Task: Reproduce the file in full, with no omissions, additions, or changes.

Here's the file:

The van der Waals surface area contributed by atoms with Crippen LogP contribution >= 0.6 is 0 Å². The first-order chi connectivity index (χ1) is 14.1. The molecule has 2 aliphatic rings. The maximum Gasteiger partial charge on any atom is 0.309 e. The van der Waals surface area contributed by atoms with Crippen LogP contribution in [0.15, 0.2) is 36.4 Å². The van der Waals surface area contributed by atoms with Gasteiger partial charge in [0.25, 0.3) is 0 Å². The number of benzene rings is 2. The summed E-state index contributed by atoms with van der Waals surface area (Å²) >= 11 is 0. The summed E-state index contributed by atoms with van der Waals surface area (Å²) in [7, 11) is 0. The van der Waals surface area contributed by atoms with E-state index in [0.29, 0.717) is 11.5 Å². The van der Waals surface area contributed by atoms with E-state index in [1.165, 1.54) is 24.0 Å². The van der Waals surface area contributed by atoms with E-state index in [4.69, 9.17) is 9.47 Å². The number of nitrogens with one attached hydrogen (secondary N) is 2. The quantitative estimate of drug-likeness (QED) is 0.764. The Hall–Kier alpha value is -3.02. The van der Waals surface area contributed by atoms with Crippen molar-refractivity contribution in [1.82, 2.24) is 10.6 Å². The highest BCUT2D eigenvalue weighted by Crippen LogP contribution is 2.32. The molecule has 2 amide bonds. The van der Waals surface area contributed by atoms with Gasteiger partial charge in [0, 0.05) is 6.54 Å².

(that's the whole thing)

The van der Waals surface area contributed by atoms with Crippen LogP contribution >= 0.6 is 0 Å². The first-order chi connectivity index (χ1) is 14.1. The molecule has 2 aliphatic rings. The maximum Gasteiger partial charge on any atom is 0.309 e. The van der Waals surface area contributed by atoms with Crippen LogP contribution in [0.15, 0.2) is 36.4 Å². The van der Waals surface area contributed by atoms with Gasteiger partial charge in [0.25, 0.3) is 0 Å². The number of benzene rings is 2. The summed E-state index contributed by atoms with van der Waals surface area (Å²) >= 11 is 0. The summed E-state index contributed by atoms with van der Waals surface area (Å²) in [7, 11) is 0. The van der Waals surface area contributed by atoms with E-state index in [0.29, 0.717) is 11.5 Å². The van der Waals surface area contributed by atoms with E-state index in [1.165, 1.54) is 24.0 Å². The van der Waals surface area contributed by atoms with E-state index in [4.69, 9.17) is 9.47 Å². The number of nitrogens with one attached hydrogen (secondary N) is 2. The quantitative estimate of drug-likeness (QED) is 0.764. The Hall–Kier alpha value is -3.02. The van der Waals surface area contributed by atoms with Crippen molar-refractivity contribution in [1.82, 2.24) is 10.6 Å². The highest BCUT2D eigenvalue weighted by Crippen LogP contribution is 2.32. The molecule has 2 amide bonds. The van der Waals surface area contributed by atoms with Gasteiger partial charge in [0, 0.05) is 6.54 Å².